Short-stay rentals in Amsterdam under threat
In a setback for home owners hoping to earn some extra money by renting their house or apartment online though services such as Airbnb, the Amsterdam Criminal Court has ruled that hiring a private home for a short period falls under "commercial exploitation."
This means that all homes in Amsterdam that have owners associations, the vast majority of homes in fact, may not be allowed to be rented out.
The ruling came out of an earlier court case brought by an apartment owner who was letting tourists stay in his house for a few days once or twice a month. The homeowners association from his apartment complex had decided that a "short stay, hotel or bed-and-breakfast operation for less than one month" should not be allowed in an apartment complex.
The association's lawyer then summoned the property owner to stop letting the property to tourists, on pain of a 6.000 euro fine. The property owner then went to court with the request to set aside the decision of the owners association.
The judge, however, agreed with the association. According to the verdict, renting the apartment for short periods is in violation of the residential complex’s deed of division, because the short stay formula does not meet "use in accordance with the residence" as prescribed in the deed, but instead falls under commercial operation.
This ruling comes after the Amsterdam municipality released new rules for renting to tourists in April 2013.
Implications for renting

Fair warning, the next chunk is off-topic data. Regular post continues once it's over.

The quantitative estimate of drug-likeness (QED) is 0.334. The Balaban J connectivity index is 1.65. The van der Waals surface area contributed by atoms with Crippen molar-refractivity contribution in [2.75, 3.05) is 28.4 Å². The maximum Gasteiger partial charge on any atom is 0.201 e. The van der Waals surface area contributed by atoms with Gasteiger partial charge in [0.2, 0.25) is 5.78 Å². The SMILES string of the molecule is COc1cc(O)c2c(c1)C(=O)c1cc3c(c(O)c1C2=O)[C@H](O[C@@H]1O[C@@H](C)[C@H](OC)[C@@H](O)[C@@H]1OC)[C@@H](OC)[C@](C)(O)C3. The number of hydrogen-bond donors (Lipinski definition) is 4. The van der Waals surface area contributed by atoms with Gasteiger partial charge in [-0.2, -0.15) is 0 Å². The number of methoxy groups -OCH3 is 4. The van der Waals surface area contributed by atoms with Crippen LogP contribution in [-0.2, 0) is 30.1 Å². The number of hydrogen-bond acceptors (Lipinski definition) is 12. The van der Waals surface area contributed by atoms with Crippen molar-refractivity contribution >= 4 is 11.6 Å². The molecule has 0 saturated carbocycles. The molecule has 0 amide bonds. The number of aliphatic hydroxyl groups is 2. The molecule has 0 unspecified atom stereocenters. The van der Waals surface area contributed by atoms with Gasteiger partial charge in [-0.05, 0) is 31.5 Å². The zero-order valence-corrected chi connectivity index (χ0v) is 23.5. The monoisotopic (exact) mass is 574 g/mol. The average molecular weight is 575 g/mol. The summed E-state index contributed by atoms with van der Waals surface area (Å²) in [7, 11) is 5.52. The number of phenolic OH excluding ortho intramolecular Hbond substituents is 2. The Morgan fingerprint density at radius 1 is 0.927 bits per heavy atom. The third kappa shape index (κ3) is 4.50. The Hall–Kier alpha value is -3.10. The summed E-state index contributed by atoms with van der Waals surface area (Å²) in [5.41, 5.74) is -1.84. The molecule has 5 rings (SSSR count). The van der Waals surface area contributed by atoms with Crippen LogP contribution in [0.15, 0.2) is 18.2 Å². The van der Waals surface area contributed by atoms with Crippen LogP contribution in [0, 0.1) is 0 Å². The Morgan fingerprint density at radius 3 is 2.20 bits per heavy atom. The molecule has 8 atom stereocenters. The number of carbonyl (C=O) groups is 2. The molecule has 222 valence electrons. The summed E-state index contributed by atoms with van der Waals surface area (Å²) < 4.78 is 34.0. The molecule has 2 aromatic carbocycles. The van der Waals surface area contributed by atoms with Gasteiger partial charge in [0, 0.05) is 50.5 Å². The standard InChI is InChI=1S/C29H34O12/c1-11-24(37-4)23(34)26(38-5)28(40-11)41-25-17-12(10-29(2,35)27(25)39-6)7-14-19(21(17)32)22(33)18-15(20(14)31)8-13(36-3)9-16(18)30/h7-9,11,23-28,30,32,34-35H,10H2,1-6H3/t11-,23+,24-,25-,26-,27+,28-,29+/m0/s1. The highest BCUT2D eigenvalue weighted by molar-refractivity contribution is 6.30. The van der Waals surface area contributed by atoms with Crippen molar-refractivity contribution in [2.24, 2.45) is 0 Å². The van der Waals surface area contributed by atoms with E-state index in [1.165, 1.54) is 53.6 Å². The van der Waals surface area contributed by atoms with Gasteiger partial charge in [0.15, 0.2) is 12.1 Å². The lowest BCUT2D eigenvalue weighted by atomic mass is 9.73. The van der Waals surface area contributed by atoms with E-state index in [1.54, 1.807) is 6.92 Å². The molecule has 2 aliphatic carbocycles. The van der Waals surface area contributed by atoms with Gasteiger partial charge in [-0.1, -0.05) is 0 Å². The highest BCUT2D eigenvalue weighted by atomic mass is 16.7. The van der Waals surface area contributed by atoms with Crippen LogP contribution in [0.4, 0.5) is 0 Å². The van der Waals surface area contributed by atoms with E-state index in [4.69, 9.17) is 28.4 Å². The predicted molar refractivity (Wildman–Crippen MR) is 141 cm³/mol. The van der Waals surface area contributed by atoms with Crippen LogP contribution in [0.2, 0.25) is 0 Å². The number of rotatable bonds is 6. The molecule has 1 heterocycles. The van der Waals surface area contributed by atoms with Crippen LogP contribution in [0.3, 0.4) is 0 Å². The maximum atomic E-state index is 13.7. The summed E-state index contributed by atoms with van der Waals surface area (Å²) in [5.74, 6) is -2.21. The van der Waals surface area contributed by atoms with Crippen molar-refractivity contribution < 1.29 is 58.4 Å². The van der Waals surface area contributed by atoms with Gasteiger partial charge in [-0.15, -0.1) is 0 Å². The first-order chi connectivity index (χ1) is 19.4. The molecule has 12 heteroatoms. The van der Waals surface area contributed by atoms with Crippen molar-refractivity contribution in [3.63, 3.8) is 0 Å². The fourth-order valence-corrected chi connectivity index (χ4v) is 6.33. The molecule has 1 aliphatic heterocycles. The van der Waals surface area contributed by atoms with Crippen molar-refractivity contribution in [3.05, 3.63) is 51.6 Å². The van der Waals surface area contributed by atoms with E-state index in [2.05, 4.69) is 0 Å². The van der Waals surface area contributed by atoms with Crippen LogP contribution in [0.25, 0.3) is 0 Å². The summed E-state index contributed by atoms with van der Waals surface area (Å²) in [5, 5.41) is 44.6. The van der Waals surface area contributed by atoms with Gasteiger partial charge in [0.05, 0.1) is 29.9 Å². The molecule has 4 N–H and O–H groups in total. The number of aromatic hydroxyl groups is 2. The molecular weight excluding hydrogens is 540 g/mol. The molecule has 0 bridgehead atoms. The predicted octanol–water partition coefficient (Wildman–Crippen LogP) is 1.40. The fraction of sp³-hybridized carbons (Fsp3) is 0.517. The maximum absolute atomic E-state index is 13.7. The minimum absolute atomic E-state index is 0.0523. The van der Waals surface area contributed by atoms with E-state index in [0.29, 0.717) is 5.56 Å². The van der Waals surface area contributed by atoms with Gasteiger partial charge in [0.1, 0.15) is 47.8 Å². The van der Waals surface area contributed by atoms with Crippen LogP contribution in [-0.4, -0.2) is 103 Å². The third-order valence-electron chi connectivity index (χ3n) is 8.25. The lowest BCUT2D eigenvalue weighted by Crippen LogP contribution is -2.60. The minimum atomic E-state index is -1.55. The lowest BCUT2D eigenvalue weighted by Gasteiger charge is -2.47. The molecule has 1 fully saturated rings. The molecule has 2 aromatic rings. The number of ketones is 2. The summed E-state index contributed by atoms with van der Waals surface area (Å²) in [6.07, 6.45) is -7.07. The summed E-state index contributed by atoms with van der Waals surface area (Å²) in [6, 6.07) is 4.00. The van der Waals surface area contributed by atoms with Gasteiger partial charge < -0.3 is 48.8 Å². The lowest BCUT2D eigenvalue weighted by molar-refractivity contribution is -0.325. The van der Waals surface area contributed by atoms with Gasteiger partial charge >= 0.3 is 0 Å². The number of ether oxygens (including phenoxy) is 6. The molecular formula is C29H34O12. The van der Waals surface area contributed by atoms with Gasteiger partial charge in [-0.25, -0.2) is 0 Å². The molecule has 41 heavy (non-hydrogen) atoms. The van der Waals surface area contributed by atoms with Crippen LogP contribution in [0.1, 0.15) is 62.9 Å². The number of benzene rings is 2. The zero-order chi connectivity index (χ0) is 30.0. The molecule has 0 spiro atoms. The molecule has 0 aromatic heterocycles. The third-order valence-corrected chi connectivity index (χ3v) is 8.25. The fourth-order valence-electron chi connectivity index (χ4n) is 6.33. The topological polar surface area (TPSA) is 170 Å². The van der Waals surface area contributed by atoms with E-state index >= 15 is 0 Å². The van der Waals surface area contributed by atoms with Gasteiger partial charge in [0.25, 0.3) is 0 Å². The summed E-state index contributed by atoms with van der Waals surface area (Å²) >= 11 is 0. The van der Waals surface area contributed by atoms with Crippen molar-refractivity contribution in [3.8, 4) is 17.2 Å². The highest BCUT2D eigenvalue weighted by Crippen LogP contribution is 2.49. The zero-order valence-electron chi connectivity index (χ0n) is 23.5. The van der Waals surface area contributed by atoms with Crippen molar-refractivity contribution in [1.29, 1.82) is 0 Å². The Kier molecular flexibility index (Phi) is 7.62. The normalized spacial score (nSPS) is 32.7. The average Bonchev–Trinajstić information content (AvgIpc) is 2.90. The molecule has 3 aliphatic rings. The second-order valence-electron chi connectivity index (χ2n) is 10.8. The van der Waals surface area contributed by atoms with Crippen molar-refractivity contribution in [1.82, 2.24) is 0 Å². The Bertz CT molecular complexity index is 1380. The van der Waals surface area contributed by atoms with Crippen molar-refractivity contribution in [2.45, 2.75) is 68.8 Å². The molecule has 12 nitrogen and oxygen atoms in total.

According to real estate law attorney Thomas van Vugt from AMS Lawyers, such a clause is almost always in a deed of division or in the rules of an association and thus the judgment may have a major impact on Airbnb rentals in Amsterdam.
"Unless an association gives explicit written permission, a property owner may not rent his own home for a short stay," concludes Van Vugt.
Reaction from the municipality
In June, the municipality of Amsterdam said vacation rental was a boost for tourism and the economy of the city.
"Vacation rental meets the needs of many foreign tourists who want 'to live like a local' and it makes Amsterdam an attractive destination," said Councillor for Housing Freek Ossel.
The municipality has been active in shutting down illegal hotels; that is, those houses that don’t comply with the regulations. This includes ensuring there is no nuisance to neighbours, that there is adequate fire safety, the property is not rented to more than four people and that tourist taxes are paid.
According to the municipality, the extent of this form of rental is still limited; last year it was less than two per cent of the total number of overnight stays in Amsterdam.
A spokesman for the municipality explained, "We are constantly looking to see if the rules need to be strengthened and how we can make the rules as clear as possible, so we will certainly take this [ruling] into consideration."